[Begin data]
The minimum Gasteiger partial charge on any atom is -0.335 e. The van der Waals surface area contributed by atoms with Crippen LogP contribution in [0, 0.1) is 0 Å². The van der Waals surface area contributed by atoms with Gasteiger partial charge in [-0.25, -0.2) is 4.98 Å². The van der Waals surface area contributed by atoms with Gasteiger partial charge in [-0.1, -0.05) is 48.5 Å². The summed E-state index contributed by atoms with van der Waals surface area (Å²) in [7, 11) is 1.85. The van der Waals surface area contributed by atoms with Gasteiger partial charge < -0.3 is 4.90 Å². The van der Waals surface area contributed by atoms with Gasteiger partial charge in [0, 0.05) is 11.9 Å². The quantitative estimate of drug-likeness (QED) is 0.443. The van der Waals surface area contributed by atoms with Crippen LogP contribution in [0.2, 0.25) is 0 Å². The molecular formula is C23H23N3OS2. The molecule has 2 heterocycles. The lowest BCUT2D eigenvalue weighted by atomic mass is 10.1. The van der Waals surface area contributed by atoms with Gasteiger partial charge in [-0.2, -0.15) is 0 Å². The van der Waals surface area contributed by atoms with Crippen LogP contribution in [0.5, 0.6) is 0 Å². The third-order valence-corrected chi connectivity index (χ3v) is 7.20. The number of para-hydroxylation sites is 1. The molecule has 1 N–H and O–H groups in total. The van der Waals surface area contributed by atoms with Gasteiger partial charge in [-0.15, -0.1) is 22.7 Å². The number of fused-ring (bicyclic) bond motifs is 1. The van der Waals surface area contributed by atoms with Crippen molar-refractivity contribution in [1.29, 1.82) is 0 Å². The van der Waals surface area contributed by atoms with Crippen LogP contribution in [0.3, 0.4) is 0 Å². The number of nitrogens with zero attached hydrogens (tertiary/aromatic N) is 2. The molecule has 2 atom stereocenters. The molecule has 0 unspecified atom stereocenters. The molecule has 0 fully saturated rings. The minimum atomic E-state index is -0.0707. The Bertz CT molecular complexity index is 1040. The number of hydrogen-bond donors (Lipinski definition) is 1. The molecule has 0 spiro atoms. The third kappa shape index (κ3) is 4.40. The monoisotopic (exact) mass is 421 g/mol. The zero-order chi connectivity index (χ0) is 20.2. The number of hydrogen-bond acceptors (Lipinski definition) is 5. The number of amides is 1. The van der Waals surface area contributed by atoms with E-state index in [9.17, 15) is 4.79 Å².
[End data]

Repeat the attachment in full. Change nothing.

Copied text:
The minimum Gasteiger partial charge on any atom is -0.335 e. The van der Waals surface area contributed by atoms with Crippen LogP contribution in [0, 0.1) is 0 Å². The van der Waals surface area contributed by atoms with Gasteiger partial charge in [-0.25, -0.2) is 4.98 Å². The van der Waals surface area contributed by atoms with Gasteiger partial charge in [-0.1, -0.05) is 48.5 Å². The summed E-state index contributed by atoms with van der Waals surface area (Å²) in [7, 11) is 1.85. The van der Waals surface area contributed by atoms with Gasteiger partial charge < -0.3 is 4.90 Å². The van der Waals surface area contributed by atoms with Gasteiger partial charge in [0, 0.05) is 11.9 Å². The quantitative estimate of drug-likeness (QED) is 0.443. The van der Waals surface area contributed by atoms with Crippen LogP contribution in [0.2, 0.25) is 0 Å². The molecular formula is C23H23N3OS2. The molecule has 2 heterocycles. The lowest BCUT2D eigenvalue weighted by atomic mass is 10.1. The van der Waals surface area contributed by atoms with Gasteiger partial charge in [-0.2, -0.15) is 0 Å². The van der Waals surface area contributed by atoms with Crippen LogP contribution in [0.5, 0.6) is 0 Å². The third-order valence-corrected chi connectivity index (χ3v) is 7.20. The number of para-hydroxylation sites is 1. The molecule has 1 N–H and O–H groups in total. The van der Waals surface area contributed by atoms with Gasteiger partial charge in [-0.15, -0.1) is 22.7 Å². The number of fused-ring (bicyclic) bond motifs is 1. The van der Waals surface area contributed by atoms with Crippen molar-refractivity contribution in [1.29, 1.82) is 0 Å². The van der Waals surface area contributed by atoms with Crippen LogP contribution in [0.3, 0.4) is 0 Å². The number of nitrogens with zero attached hydrogens (tertiary/aromatic N) is 2. The molecule has 2 atom stereocenters. The molecule has 0 unspecified atom stereocenters. The molecule has 0 fully saturated rings. The minimum atomic E-state index is -0.0707. The Bertz CT molecular complexity index is 1040. The number of hydrogen-bond donors (Lipinski definition) is 1. The molecule has 0 spiro atoms. The third kappa shape index (κ3) is 4.40. The monoisotopic (exact) mass is 421 g/mol. The zero-order chi connectivity index (χ0) is 20.2. The number of hydrogen-bond acceptors (Lipinski definition) is 5. The number of amides is 1. The van der Waals surface area contributed by atoms with E-state index in [9.17, 15) is 4.79 Å².